Dia de Los Muertos
Many people assume that the Day of the Dead is the Mexican version of Halloween but while it’s celebrated at the end of October with skeletons, skulls, and candy, it isn’t anything close to the American tradition. It is more like Thanksgiving. A time of food and fun with the family, remembering and celebrating the lives of their loved ones.
El Dia de Los Muertos is a month-long celebration, beginning with lovely little shrines, called Ofrendas, that are set up in each home with photos, flowers, candles, and plates of foods that were favorites of their loved ones.
In Taxco, the town literally glows at night from the candlelight and marigolds that line the streets believed to lead the spirits back to their relatives.
The Catrinas, the highly decorated Skeletons are a whimsical reminder that death is just a part of life, and that everyone will one day be a skeleton. These skeletons are often posed doing the daily things in life – playing a guitar, taking a bath, making tortillas. They paint the picture of the afterlife, where life continues, in all its busyness and beauty.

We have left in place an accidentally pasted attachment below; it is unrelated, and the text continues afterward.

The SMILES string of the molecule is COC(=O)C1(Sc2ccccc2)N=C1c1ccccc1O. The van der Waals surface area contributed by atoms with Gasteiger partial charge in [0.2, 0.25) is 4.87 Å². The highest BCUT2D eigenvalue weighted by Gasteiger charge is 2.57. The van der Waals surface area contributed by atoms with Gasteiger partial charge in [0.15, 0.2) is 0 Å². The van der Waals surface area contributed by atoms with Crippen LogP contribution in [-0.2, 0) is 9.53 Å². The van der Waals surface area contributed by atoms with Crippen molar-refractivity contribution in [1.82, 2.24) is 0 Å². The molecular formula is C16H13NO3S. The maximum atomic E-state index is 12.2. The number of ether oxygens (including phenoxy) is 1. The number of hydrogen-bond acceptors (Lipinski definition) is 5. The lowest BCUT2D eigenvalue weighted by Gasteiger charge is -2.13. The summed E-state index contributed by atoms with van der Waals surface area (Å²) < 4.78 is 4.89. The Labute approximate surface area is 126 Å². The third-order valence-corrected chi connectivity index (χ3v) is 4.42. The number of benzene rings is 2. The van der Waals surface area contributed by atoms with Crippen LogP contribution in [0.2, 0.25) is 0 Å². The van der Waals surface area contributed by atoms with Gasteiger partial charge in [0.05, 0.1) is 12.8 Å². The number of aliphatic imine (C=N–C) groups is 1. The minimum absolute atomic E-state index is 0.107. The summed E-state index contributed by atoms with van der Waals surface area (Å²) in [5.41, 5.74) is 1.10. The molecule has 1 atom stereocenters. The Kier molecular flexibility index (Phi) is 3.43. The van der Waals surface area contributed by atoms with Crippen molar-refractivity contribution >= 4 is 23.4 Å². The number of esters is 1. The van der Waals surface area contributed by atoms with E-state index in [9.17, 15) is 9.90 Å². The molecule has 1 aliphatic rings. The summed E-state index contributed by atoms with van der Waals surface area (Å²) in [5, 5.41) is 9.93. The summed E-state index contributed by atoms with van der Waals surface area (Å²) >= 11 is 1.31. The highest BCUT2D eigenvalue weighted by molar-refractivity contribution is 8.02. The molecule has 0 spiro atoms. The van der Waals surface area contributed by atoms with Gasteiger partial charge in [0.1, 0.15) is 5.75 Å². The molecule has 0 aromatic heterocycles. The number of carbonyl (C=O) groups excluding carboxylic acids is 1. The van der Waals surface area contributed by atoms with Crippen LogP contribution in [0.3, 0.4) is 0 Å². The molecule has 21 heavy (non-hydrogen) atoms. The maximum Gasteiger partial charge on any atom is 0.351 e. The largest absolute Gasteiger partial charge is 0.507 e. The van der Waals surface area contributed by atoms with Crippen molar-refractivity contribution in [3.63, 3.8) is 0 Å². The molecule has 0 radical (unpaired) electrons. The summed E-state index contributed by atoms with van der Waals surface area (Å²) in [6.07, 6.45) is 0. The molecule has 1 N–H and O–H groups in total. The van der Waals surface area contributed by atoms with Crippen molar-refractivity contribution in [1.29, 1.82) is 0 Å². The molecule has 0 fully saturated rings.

The highlight of the holiday is on November 2nd when the family packs up and heads to the cemetery. Thousands of families bring their feasts to eat while they clean tombstones, sing songs, and talk about their ancestors.
Tradition holds that the loved ones are allowed to come back on this day and visit the families that have gathered in their honor.
It truly is a celebration – maybe there is sadness, but there is also joy in talking about all that has happened in the past year, remembering happy days and celebrating the newest additions to their family.